Beyond the parameters of political economics
Thursday’s message from the Division Bench of Calcutta High Court (coram: SS Nijjar, CJ; and Pinaki Chandra Ghosh, J) ought to be sufficiently resonant for the political class and in the wider context the peasantry. The ruling party, its allies and the opposition are on notice as basic governance in Nandigram has now been put on test. The Bench has raised certain fundamentally critical issues by taking the village beyond the currently fashionable subject of political economics. With land acquisition ruled out and the chemical hub being relocated, the court directive in a way reinforces the point that land and SEZ have ceased to be the central issues. It could well be relegated to the footnotes as both tend to overshadow the enormity of the task at hand ~ the restoration of normalcy and the return of people to their hearth and home. The observation that the people of Nandigram have been denied their fundamental rights under Article 21 of the Constitution is as much an indictment of administrative ineptitude as well as the opposition’s strategy of disruptive violence. The court’s directive to resume the Nandigram-Haldia ferry service, to allow free movement of people, to provide free medical aid to the victims of the carnage and to supply free ration and essential commodities to the affected are intended to terminate the government’s scorched earth policy and put the place on the rails again. The virtually deserted village has been witness to the collapse of such aspects of basic governance as belligerence has countered belligerence since January.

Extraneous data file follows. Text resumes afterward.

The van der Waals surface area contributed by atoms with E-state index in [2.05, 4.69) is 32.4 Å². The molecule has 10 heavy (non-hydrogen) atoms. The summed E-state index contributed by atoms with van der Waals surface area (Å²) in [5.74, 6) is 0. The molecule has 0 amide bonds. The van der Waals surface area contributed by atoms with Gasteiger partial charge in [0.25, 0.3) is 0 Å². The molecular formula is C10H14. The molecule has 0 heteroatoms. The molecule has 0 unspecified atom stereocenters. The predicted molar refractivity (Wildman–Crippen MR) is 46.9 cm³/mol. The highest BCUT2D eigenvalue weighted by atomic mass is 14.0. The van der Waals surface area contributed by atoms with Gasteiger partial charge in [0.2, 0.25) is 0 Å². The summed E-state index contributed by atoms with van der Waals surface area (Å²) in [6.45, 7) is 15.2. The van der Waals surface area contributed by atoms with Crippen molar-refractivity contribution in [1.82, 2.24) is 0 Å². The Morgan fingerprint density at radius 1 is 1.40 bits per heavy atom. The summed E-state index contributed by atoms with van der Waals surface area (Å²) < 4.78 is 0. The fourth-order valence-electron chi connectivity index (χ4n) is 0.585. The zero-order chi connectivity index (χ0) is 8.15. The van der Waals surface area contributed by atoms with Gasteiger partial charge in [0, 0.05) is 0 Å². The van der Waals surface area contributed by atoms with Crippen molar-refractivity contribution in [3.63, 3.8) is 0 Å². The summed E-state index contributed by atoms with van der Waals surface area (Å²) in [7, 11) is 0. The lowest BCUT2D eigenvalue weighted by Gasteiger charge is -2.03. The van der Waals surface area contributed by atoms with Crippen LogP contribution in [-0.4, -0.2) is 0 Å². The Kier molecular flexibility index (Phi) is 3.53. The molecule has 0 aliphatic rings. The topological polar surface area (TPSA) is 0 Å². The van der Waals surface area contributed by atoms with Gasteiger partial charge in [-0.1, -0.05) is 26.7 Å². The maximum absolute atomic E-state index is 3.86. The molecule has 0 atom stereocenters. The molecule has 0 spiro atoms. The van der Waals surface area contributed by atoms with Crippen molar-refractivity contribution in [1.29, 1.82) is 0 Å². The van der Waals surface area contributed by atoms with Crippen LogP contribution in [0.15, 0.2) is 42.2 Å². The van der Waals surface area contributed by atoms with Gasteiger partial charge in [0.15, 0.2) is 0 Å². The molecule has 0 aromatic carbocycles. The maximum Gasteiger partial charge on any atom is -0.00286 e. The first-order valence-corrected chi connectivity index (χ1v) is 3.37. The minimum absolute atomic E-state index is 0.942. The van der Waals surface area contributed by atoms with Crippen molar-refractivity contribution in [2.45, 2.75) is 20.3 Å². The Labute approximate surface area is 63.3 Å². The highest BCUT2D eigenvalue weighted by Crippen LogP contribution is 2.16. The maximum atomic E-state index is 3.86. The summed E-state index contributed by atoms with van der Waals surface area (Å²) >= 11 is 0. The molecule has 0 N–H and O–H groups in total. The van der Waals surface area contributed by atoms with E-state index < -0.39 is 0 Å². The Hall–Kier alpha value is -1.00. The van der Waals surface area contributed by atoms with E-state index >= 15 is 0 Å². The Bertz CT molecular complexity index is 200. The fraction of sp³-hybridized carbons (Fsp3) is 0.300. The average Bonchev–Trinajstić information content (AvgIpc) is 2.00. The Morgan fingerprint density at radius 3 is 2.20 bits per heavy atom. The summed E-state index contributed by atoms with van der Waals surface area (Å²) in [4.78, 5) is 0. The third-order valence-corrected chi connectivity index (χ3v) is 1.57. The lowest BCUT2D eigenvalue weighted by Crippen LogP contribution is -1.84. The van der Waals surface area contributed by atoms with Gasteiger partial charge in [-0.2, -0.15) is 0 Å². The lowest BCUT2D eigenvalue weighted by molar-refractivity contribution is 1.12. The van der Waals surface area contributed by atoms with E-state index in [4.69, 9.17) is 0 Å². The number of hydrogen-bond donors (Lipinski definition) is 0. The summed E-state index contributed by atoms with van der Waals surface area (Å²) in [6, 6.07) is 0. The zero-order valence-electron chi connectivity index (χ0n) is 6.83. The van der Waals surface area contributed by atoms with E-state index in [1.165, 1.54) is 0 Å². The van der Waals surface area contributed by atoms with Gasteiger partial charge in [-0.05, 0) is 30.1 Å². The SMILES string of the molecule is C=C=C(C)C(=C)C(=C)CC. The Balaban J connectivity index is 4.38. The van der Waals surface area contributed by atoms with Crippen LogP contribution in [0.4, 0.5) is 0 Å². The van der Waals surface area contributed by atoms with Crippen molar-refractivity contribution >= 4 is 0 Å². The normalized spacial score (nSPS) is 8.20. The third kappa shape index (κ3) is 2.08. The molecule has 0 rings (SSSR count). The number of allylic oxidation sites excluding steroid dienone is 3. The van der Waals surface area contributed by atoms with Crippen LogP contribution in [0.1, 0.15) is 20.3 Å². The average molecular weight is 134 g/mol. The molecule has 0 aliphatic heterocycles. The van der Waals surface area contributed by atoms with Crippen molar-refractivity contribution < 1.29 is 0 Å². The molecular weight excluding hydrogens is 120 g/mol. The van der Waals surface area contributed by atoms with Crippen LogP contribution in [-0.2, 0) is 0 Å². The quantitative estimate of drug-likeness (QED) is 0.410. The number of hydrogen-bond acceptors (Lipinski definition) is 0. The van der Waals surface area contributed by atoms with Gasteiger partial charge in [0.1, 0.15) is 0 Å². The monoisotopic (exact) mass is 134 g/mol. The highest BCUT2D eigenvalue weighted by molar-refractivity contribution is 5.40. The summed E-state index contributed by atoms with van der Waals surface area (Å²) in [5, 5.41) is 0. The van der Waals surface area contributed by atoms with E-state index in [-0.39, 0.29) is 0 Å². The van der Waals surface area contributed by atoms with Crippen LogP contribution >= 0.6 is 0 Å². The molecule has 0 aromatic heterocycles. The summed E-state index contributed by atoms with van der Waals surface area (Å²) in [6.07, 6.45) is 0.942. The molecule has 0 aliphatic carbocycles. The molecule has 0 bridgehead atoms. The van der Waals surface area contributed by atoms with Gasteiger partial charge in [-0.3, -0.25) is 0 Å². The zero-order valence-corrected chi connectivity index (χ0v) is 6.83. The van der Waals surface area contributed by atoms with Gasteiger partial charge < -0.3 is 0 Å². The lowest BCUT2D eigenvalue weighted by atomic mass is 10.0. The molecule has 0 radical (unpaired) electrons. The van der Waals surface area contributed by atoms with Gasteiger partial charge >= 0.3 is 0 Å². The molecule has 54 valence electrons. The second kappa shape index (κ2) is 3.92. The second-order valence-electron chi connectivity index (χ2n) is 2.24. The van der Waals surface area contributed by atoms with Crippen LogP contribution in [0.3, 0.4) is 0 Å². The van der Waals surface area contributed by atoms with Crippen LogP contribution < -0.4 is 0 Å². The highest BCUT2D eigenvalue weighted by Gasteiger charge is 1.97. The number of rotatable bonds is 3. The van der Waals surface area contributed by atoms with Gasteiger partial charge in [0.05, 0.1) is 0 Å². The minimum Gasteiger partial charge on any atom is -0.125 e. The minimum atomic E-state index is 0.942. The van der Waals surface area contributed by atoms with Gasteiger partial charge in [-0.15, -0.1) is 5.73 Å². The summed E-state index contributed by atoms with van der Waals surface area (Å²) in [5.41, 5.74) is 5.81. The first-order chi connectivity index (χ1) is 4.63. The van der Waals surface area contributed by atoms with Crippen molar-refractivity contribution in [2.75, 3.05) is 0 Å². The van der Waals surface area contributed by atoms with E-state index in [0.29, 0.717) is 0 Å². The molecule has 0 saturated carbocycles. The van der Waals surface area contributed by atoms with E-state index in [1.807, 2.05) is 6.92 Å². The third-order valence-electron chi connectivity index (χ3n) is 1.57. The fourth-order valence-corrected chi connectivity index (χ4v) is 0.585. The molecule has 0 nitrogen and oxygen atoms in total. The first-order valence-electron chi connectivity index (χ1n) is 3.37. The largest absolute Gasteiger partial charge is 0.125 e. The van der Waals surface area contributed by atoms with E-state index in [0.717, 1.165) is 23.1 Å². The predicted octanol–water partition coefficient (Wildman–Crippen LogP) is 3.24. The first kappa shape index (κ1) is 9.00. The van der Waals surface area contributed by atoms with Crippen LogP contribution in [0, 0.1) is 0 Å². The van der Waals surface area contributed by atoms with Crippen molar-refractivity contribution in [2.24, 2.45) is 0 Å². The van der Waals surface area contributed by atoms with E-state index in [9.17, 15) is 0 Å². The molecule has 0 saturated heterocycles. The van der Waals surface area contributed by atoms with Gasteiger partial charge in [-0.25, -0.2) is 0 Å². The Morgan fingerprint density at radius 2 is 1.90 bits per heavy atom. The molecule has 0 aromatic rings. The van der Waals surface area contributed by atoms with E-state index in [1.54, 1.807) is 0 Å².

The package calls for immediate administrative intervention with the cooperation of the opposition. Any precipitate move or action from either side will be tantamount to calculated disruption. It leaves no scope for acerbic outbursts in the manner of Biman Bose ~ he has on occasion been contemptuous of the court ~ or Mamata Banerjee’s shrilling for army deployment or for that matter communal disaffection. Having received the status report from the government, the court has scripted the course towards a semblance of normalcy over which the Chief Minister has been floundering in search of a formula. He had given West Bengal some hope, a commodity that had for decades been in short supply. That hope now emanates from Calcutta High Court and Raj Bhavan.
Saturday, May 5, 2007